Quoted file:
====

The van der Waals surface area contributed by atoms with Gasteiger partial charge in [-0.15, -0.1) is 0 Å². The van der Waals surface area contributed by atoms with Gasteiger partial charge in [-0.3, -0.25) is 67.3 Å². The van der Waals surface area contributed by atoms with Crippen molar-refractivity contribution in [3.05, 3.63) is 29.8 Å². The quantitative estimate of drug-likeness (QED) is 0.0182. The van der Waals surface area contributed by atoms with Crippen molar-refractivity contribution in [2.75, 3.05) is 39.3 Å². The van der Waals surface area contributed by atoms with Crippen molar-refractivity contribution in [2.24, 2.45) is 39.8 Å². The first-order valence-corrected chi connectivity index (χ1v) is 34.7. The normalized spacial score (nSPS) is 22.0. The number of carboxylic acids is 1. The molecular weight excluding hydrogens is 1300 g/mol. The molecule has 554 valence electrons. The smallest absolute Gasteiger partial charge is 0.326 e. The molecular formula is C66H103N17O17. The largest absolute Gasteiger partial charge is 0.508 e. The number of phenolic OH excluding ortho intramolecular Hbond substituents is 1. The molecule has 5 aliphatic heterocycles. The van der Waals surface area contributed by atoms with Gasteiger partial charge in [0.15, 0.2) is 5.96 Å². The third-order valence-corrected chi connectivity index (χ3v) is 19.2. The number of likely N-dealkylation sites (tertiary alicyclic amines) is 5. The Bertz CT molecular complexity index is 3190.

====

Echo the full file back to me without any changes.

The van der Waals surface area contributed by atoms with Gasteiger partial charge in [-0.15, -0.1) is 0 Å². The van der Waals surface area contributed by atoms with Gasteiger partial charge in [-0.3, -0.25) is 67.3 Å². The van der Waals surface area contributed by atoms with Crippen molar-refractivity contribution in [3.05, 3.63) is 29.8 Å². The quantitative estimate of drug-likeness (QED) is 0.0182. The van der Waals surface area contributed by atoms with Crippen molar-refractivity contribution in [2.75, 3.05) is 39.3 Å². The van der Waals surface area contributed by atoms with Crippen molar-refractivity contribution in [2.24, 2.45) is 39.8 Å². The first-order valence-corrected chi connectivity index (χ1v) is 34.7. The normalized spacial score (nSPS) is 22.0. The number of carboxylic acids is 1. The molecular weight excluding hydrogens is 1300 g/mol. The molecule has 554 valence electrons. The smallest absolute Gasteiger partial charge is 0.326 e. The molecular formula is C66H103N17O17. The largest absolute Gasteiger partial charge is 0.508 e. The number of phenolic OH excluding ortho intramolecular Hbond substituents is 1. The molecule has 5 aliphatic heterocycles. The van der Waals surface area contributed by atoms with Gasteiger partial charge in [0.15, 0.2) is 5.96 Å². The third-order valence-corrected chi connectivity index (χ3v) is 19.2. The number of likely N-dealkylation sites (tertiary alicyclic amines) is 5. The Bertz CT molecular complexity index is 3190.